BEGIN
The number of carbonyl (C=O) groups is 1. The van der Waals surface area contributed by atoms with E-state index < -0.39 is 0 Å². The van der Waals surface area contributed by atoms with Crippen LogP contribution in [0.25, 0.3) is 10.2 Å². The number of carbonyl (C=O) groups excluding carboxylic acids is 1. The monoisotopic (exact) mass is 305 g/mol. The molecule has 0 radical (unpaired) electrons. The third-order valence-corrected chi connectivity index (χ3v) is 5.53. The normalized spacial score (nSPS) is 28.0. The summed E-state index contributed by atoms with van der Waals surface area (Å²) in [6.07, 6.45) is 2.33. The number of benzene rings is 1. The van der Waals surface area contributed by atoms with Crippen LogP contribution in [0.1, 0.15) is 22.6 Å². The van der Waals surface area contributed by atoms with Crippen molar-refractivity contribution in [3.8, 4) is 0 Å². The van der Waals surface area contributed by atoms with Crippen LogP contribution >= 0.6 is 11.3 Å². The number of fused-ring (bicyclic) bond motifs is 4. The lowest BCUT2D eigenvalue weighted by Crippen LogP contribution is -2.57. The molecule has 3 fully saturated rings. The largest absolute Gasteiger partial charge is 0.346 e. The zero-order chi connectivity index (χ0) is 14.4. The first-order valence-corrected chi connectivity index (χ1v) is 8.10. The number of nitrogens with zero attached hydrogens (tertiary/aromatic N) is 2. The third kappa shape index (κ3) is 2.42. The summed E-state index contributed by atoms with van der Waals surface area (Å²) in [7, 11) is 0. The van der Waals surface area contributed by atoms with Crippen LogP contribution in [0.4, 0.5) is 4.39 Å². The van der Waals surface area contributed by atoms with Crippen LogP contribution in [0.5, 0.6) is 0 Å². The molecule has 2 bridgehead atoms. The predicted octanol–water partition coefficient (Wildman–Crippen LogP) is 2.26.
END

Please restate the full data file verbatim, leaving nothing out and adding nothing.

The number of carbonyl (C=O) groups is 1. The van der Waals surface area contributed by atoms with E-state index < -0.39 is 0 Å². The van der Waals surface area contributed by atoms with Crippen LogP contribution in [0.25, 0.3) is 10.2 Å². The number of carbonyl (C=O) groups excluding carboxylic acids is 1. The monoisotopic (exact) mass is 305 g/mol. The molecule has 0 radical (unpaired) electrons. The third-order valence-corrected chi connectivity index (χ3v) is 5.53. The normalized spacial score (nSPS) is 28.0. The summed E-state index contributed by atoms with van der Waals surface area (Å²) in [6.07, 6.45) is 2.33. The number of benzene rings is 1. The van der Waals surface area contributed by atoms with Crippen LogP contribution in [0.1, 0.15) is 22.6 Å². The van der Waals surface area contributed by atoms with Crippen molar-refractivity contribution in [3.8, 4) is 0 Å². The van der Waals surface area contributed by atoms with Crippen LogP contribution >= 0.6 is 11.3 Å². The number of fused-ring (bicyclic) bond motifs is 4. The lowest BCUT2D eigenvalue weighted by Crippen LogP contribution is -2.57. The molecule has 3 fully saturated rings. The largest absolute Gasteiger partial charge is 0.346 e. The zero-order chi connectivity index (χ0) is 14.4. The first-order valence-corrected chi connectivity index (χ1v) is 8.10. The number of nitrogens with zero attached hydrogens (tertiary/aromatic N) is 2. The third kappa shape index (κ3) is 2.42. The summed E-state index contributed by atoms with van der Waals surface area (Å²) in [7, 11) is 0. The van der Waals surface area contributed by atoms with Crippen LogP contribution in [0.4, 0.5) is 4.39 Å². The van der Waals surface area contributed by atoms with Crippen LogP contribution in [0.5, 0.6) is 0 Å². The molecule has 2 bridgehead atoms. The predicted octanol–water partition coefficient (Wildman–Crippen LogP) is 2.26.